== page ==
I was unsure if the title ‘4 geeks and a pot of money’ was going to be too critical for this post, but I cannot deny that I thought about it!
I came across this article in the NY Times and ended up with a number of odd thoughts:
1- how did 4 geeks (i guess it is better than nerds?) with an idea managed to pull together over $150.000?
2- this is the revenge of the common-man
3- knowledge is power (and knowing how to code is the new scholastica, relegating the real common man to the ignorant and powerless man of the middle age)
4- is it going to work? (or is it just another open source project destined for failure?)
Let’s go with order. The first thought is easily addressed: theirs is a ‘call to arms’ against Facebook and it is not surprising at all that they received such support. It was not long ago that Zuckenberg made changes to Facebook which resulted in a user revolution. Just to get a grasp of the conflict it is worth to look at his online biographies on the Wikipedia and Dickipedia .
Personally, I’m not sure about all this fuss regarding privacy and the tyrannical ruling of corporations. But this might be down to the fact that my use of social networks is not so extensive. I’m actually quite bad in keeping in touch with the phone already…
However, I also double checked what’s public of my profile after the latest changes with open graph (see what facebook publishes about you and your friends with this openGraph app.
The fact is that when I participate into any public activity my identity is exposed in one way or another and snapshots of me are going to be all over the place, with or without consent. Therefore what’s the problem? The fact that the information is becoming more and more aggregated I believe is a side effect of the internet. However my view is that the information is out there anyway.
Let’s use a simple example. In public I’m a teacher in a higher education institution, I’m a football referee and member of a number of clubs and organizations. Each holds an information silo about me which is semi-public (i.e. they might keep this private officially). Nevertheless, because of the type of activities, my face could also be published in some form which i might not have necessarily agreed when i became a member (i.e. a journalist taking a picture and publishing in a newspaper showing me in a cup final, or academic references in places which i didn’t think i would be associated with).
The concern, however goes deeper I believe: for those who are used to public scrutiny, there is a certain awarenss of a thin line between public and private and even though manifestation of identity varies in different domains I can’t avoid to think that people’s privacy is a facade for paranoia.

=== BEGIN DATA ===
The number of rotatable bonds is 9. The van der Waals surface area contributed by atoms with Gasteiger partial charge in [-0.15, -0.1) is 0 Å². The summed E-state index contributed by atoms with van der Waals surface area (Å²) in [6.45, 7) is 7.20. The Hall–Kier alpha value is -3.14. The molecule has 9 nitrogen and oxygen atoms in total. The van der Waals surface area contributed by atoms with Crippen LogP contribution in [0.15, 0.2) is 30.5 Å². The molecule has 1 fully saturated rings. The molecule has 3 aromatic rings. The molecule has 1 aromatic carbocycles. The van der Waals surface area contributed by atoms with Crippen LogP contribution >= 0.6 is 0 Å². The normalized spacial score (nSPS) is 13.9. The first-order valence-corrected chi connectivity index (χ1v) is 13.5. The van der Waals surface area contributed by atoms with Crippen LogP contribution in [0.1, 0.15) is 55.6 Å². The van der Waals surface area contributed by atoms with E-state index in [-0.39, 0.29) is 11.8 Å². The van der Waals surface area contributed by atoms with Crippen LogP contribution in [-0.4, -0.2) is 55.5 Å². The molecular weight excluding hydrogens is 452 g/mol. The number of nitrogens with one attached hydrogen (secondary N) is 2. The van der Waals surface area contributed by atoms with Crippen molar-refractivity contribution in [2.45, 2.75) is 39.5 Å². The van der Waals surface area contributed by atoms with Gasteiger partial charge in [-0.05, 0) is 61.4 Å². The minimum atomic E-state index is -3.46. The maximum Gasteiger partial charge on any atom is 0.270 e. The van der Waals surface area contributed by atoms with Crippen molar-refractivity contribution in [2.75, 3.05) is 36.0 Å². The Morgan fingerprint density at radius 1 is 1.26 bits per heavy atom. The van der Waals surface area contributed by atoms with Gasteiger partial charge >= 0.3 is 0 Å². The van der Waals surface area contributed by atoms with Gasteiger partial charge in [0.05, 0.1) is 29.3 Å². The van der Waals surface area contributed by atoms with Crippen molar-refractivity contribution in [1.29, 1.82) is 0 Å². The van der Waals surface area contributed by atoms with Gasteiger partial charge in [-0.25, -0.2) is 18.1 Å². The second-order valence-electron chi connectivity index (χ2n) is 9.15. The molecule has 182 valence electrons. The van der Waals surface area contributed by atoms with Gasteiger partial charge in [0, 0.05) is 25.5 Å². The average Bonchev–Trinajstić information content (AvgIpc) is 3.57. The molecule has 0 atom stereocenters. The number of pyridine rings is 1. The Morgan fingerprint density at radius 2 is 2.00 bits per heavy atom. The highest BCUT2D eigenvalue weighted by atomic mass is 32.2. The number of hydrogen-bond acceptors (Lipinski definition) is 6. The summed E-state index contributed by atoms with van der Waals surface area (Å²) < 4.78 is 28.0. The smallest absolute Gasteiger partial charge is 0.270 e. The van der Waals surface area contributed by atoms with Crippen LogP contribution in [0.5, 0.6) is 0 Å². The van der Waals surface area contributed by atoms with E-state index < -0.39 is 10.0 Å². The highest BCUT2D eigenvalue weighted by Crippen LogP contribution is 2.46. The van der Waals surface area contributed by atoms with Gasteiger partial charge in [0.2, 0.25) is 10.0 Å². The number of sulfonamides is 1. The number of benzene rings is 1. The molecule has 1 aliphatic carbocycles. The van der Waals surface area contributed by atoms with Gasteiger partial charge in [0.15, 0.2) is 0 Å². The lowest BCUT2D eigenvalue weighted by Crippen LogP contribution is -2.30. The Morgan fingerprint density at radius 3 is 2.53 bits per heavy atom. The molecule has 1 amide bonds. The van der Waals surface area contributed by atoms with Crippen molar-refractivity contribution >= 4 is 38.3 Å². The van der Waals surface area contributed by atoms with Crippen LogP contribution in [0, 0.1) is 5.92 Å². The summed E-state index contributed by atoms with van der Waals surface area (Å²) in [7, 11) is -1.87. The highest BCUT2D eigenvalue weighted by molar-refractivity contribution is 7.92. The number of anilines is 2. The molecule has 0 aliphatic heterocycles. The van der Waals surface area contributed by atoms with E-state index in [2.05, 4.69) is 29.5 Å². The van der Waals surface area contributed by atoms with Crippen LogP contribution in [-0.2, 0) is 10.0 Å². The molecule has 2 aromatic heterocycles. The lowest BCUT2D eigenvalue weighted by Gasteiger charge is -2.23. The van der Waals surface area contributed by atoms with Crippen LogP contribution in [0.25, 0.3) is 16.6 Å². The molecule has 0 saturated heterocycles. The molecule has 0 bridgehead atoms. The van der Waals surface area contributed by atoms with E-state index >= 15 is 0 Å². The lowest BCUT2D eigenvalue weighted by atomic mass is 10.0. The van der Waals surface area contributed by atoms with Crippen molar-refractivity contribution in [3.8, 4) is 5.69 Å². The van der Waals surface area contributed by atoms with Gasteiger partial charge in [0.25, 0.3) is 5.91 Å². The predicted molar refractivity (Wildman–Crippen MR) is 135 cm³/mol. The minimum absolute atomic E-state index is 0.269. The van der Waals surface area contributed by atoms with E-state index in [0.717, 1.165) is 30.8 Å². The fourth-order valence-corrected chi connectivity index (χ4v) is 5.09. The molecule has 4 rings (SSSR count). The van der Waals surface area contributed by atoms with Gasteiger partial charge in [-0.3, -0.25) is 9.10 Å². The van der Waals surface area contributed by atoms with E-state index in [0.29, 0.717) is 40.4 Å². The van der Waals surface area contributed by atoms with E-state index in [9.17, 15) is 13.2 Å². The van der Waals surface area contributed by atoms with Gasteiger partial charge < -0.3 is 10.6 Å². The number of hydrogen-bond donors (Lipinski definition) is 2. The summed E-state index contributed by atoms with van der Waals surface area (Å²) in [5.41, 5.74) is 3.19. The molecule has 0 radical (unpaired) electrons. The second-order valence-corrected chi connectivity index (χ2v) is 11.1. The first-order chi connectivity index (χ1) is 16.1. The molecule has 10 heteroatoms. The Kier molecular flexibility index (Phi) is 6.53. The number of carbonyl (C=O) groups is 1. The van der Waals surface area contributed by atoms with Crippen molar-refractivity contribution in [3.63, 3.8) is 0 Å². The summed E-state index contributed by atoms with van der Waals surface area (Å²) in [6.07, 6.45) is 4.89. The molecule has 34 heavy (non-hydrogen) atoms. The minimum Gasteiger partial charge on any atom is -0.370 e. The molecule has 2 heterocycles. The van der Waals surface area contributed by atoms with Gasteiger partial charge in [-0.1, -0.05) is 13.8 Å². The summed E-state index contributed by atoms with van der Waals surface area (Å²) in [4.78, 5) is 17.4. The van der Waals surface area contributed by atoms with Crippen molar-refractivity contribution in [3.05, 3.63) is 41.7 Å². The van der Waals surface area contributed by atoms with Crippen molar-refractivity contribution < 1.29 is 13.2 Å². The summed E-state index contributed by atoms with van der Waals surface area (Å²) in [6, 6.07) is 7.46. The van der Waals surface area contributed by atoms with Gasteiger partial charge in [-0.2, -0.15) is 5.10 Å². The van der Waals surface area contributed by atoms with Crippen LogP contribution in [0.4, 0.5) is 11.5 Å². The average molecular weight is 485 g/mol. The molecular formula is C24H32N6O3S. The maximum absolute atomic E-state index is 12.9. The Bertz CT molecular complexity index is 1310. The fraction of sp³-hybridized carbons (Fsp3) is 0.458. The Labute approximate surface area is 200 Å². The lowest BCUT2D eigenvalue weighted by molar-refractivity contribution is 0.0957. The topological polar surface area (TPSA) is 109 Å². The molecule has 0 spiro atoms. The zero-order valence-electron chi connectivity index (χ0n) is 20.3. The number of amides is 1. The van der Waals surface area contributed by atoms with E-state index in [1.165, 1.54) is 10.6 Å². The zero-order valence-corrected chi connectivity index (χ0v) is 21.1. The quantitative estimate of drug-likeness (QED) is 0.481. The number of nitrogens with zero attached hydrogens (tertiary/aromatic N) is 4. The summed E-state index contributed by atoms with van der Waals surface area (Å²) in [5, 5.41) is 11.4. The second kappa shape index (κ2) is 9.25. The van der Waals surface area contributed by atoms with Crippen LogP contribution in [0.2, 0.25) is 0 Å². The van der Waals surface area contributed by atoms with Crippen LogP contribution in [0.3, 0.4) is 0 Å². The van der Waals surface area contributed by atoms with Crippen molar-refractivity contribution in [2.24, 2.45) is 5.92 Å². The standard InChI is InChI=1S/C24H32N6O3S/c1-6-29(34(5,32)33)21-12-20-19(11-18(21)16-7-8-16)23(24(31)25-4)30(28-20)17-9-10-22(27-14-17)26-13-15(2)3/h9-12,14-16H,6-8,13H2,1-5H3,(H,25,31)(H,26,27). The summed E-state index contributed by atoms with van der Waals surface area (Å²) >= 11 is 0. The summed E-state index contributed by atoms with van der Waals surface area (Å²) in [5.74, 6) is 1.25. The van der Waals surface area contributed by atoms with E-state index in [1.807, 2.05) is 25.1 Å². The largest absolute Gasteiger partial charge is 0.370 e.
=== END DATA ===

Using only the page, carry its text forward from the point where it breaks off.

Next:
There is a voyerism these days that leads to a worldwide exposure similar to celebrities. Is this a crave for attention channeled to the world? My question is not only why would I want to share a picture in which I make a fool of myself during a night out, but why would I want to take the picture in the first place? Flipping the coin, why would I want to take a potentially embarassing snapshot of a friend who will most probably regret the moment anyway? Anyway, going off topic now… There is an argument for ease of use though and I like the idea of data portability (the Gigya login on this site tells you only half of the story?!)
The second thought is more optimistic: this shows that anyone with a good idea has a chance of succeding. This is a great ideal and I fully embrace it. Revisiting the last though, however, it is quite unlikely that without the exposure, this project would have had any chance of getting out of the cafe in which it was conceived.
The third thought is a reflection on the true value of the definition of common man. These kids are actually not so common. They are bright individuals in pursue of an idea, but they are equipped with knowledge to pursue the goal. It is actually foolish to think that anyone could do it. In fact, most people, no matter how you present web 2.0 stuff, are still mere users. For example, although it was fashionable a few years back to keep a blog count (see for example Duncan’s post on the blog herald), how many are actually active? My view is that things are very much dynamic, but a lot of people out there don’t blog, but read blogs, don’t tweet or bordcast themselves on youtube, yet they like that others do. A fundamental obstacle might be they don’t want to, they don’t need to, but also because they have no clue how to do it. So knowledge is power (yet again), and ignorant users who can’t even change their privacy setting in facebook, will most definitely not try to host their own node. What are the actual consequences of this model? how private can it really be? The distributed networks of napster, emule or bittorrent didn’t seem to be working, especially when your network provider might be responsible for your traffic (this seems how many countries are producing laws in this sense). So what’s the real difference of having this information stored on the facebook servers or on my home node?
Well, a lot of questions to be asked, but I am a supporter of open source projects, and although I have no clue if this is going to work, for now I will be following the Diaspora project and look forward to see how these guys are doing.
However, I share Jeff Sayre’s views about the usefulness of more streams and reccomend his detailed article on social-networking.